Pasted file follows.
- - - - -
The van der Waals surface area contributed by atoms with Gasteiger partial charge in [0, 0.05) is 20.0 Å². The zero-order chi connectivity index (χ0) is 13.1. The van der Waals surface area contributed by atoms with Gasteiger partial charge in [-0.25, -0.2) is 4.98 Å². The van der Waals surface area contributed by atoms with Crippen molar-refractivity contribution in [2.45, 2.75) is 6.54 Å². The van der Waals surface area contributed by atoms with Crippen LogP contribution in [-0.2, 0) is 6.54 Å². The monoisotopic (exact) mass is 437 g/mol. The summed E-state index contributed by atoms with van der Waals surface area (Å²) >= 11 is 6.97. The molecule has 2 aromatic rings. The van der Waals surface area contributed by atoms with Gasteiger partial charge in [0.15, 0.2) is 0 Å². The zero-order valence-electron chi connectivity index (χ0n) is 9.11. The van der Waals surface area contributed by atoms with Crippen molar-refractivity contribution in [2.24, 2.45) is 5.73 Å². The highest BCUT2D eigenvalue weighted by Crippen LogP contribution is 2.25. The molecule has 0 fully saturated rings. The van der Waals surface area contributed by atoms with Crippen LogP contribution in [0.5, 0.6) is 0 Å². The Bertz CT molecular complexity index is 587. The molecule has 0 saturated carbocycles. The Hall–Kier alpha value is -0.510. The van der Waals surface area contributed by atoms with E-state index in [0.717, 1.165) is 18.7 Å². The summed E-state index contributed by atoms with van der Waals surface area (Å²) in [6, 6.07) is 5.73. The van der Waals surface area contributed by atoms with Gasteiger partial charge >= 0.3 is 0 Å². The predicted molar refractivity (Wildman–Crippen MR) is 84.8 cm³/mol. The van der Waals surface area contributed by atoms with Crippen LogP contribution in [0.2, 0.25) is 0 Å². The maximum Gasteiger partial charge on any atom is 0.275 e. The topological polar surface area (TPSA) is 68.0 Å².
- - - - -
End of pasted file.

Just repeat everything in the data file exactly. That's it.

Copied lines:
The van der Waals surface area contributed by atoms with Gasteiger partial charge in [0, 0.05) is 20.0 Å². The zero-order chi connectivity index (χ0) is 13.1. The van der Waals surface area contributed by atoms with Gasteiger partial charge in [-0.25, -0.2) is 4.98 Å². The van der Waals surface area contributed by atoms with Crippen molar-refractivity contribution in [2.45, 2.75) is 6.54 Å². The van der Waals surface area contributed by atoms with Crippen LogP contribution in [-0.2, 0) is 6.54 Å². The monoisotopic (exact) mass is 437 g/mol. The summed E-state index contributed by atoms with van der Waals surface area (Å²) >= 11 is 6.97. The molecule has 2 aromatic rings. The van der Waals surface area contributed by atoms with Gasteiger partial charge in [0.15, 0.2) is 0 Å². The zero-order valence-electron chi connectivity index (χ0n) is 9.11. The van der Waals surface area contributed by atoms with Crippen molar-refractivity contribution in [2.24, 2.45) is 5.73 Å². The highest BCUT2D eigenvalue weighted by Crippen LogP contribution is 2.25. The molecule has 0 fully saturated rings. The van der Waals surface area contributed by atoms with Crippen LogP contribution in [0.5, 0.6) is 0 Å². The Bertz CT molecular complexity index is 587. The molecule has 0 saturated carbocycles. The Hall–Kier alpha value is -0.510. The van der Waals surface area contributed by atoms with E-state index in [0.717, 1.165) is 18.7 Å². The summed E-state index contributed by atoms with van der Waals surface area (Å²) in [6, 6.07) is 5.73. The van der Waals surface area contributed by atoms with Gasteiger partial charge >= 0.3 is 0 Å². The predicted molar refractivity (Wildman–Crippen MR) is 84.8 cm³/mol. The van der Waals surface area contributed by atoms with Crippen LogP contribution in [0.2, 0.25) is 0 Å². The maximum Gasteiger partial charge on any atom is 0.275 e. The topological polar surface area (TPSA) is 68.0 Å².